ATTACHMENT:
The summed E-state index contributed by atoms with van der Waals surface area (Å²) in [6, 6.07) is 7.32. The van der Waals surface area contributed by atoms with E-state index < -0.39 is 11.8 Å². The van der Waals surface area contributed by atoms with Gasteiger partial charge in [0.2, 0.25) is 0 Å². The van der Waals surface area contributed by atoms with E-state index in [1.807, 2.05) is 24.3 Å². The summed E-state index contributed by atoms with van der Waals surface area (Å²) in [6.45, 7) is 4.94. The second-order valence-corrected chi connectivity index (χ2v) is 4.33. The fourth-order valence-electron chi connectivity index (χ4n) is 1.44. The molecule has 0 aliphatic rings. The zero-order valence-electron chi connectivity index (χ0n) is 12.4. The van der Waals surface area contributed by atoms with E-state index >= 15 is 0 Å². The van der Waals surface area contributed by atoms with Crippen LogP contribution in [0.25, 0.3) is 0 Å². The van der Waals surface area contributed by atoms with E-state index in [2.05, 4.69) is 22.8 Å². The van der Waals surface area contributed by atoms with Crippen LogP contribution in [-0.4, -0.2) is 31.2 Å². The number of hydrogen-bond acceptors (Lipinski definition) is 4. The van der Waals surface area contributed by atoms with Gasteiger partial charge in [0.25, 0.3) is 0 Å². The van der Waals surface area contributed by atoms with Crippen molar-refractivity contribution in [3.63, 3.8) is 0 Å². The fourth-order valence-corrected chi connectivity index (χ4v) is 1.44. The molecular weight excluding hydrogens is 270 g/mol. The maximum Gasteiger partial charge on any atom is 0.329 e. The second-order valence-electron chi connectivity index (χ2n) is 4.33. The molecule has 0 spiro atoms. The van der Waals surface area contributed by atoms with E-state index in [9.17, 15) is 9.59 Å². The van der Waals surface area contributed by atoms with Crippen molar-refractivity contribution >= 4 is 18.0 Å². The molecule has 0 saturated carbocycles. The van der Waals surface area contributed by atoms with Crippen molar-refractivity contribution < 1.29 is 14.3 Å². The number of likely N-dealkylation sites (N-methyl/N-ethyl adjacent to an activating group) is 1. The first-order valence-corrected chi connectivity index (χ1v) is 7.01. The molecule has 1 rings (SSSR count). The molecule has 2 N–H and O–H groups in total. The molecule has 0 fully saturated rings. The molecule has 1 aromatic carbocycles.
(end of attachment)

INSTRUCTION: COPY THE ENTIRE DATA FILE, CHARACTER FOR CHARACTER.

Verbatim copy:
The summed E-state index contributed by atoms with van der Waals surface area (Å²) in [6, 6.07) is 7.32. The van der Waals surface area contributed by atoms with E-state index < -0.39 is 11.8 Å². The van der Waals surface area contributed by atoms with Gasteiger partial charge in [0.2, 0.25) is 0 Å². The van der Waals surface area contributed by atoms with E-state index in [1.807, 2.05) is 24.3 Å². The summed E-state index contributed by atoms with van der Waals surface area (Å²) in [6.45, 7) is 4.94. The second-order valence-corrected chi connectivity index (χ2v) is 4.33. The fourth-order valence-electron chi connectivity index (χ4n) is 1.44. The molecule has 0 aliphatic rings. The zero-order valence-electron chi connectivity index (χ0n) is 12.4. The van der Waals surface area contributed by atoms with E-state index >= 15 is 0 Å². The van der Waals surface area contributed by atoms with Crippen LogP contribution in [0.25, 0.3) is 0 Å². The van der Waals surface area contributed by atoms with E-state index in [2.05, 4.69) is 22.8 Å². The van der Waals surface area contributed by atoms with Crippen LogP contribution in [-0.4, -0.2) is 31.2 Å². The number of hydrogen-bond acceptors (Lipinski definition) is 4. The van der Waals surface area contributed by atoms with Gasteiger partial charge in [0.25, 0.3) is 0 Å². The van der Waals surface area contributed by atoms with Crippen molar-refractivity contribution in [3.63, 3.8) is 0 Å². The fourth-order valence-corrected chi connectivity index (χ4v) is 1.44. The molecular weight excluding hydrogens is 270 g/mol. The maximum Gasteiger partial charge on any atom is 0.329 e. The second-order valence-electron chi connectivity index (χ2n) is 4.33. The molecule has 0 spiro atoms. The van der Waals surface area contributed by atoms with E-state index in [9.17, 15) is 9.59 Å². The van der Waals surface area contributed by atoms with Crippen molar-refractivity contribution >= 4 is 18.0 Å². The molecule has 0 saturated carbocycles. The van der Waals surface area contributed by atoms with Crippen molar-refractivity contribution < 1.29 is 14.3 Å². The number of likely N-dealkylation sites (N-methyl/N-ethyl adjacent to an activating group) is 1. The first-order valence-corrected chi connectivity index (χ1v) is 7.01. The molecule has 1 rings (SSSR count). The molecule has 2 N–H and O–H groups in total. The molecule has 0 fully saturated rings. The molecule has 1 aromatic carbocycles.